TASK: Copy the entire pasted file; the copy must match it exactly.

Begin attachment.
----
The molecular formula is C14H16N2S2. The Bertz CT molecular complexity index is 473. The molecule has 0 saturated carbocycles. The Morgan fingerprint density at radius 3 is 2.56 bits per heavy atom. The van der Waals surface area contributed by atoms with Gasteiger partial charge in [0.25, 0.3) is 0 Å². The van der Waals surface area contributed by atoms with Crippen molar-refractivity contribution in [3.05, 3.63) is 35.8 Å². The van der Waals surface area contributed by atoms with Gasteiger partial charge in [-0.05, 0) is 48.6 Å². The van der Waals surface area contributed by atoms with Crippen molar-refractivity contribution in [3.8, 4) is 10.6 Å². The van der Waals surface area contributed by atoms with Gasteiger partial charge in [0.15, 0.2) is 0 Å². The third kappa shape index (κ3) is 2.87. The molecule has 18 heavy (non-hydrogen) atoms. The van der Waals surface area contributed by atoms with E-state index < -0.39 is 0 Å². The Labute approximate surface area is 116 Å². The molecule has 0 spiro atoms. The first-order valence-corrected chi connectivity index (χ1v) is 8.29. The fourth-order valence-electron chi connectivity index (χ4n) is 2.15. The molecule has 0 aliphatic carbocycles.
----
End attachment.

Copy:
The molecular formula is C14H16N2S2. The Bertz CT molecular complexity index is 473. The molecule has 0 saturated carbocycles. The Morgan fingerprint density at radius 3 is 2.56 bits per heavy atom. The van der Waals surface area contributed by atoms with Gasteiger partial charge in [0.25, 0.3) is 0 Å². The van der Waals surface area contributed by atoms with Crippen molar-refractivity contribution in [3.05, 3.63) is 35.8 Å². The van der Waals surface area contributed by atoms with Gasteiger partial charge in [-0.05, 0) is 48.6 Å². The van der Waals surface area contributed by atoms with Crippen molar-refractivity contribution in [3.8, 4) is 10.6 Å². The van der Waals surface area contributed by atoms with Gasteiger partial charge in [0.15, 0.2) is 0 Å². The third kappa shape index (κ3) is 2.87. The molecule has 18 heavy (non-hydrogen) atoms. The van der Waals surface area contributed by atoms with E-state index < -0.39 is 0 Å². The Labute approximate surface area is 116 Å². The molecule has 0 spiro atoms. The first-order valence-corrected chi connectivity index (χ1v) is 8.29. The fourth-order valence-electron chi connectivity index (χ4n) is 2.15. The molecule has 0 aliphatic carbocycles.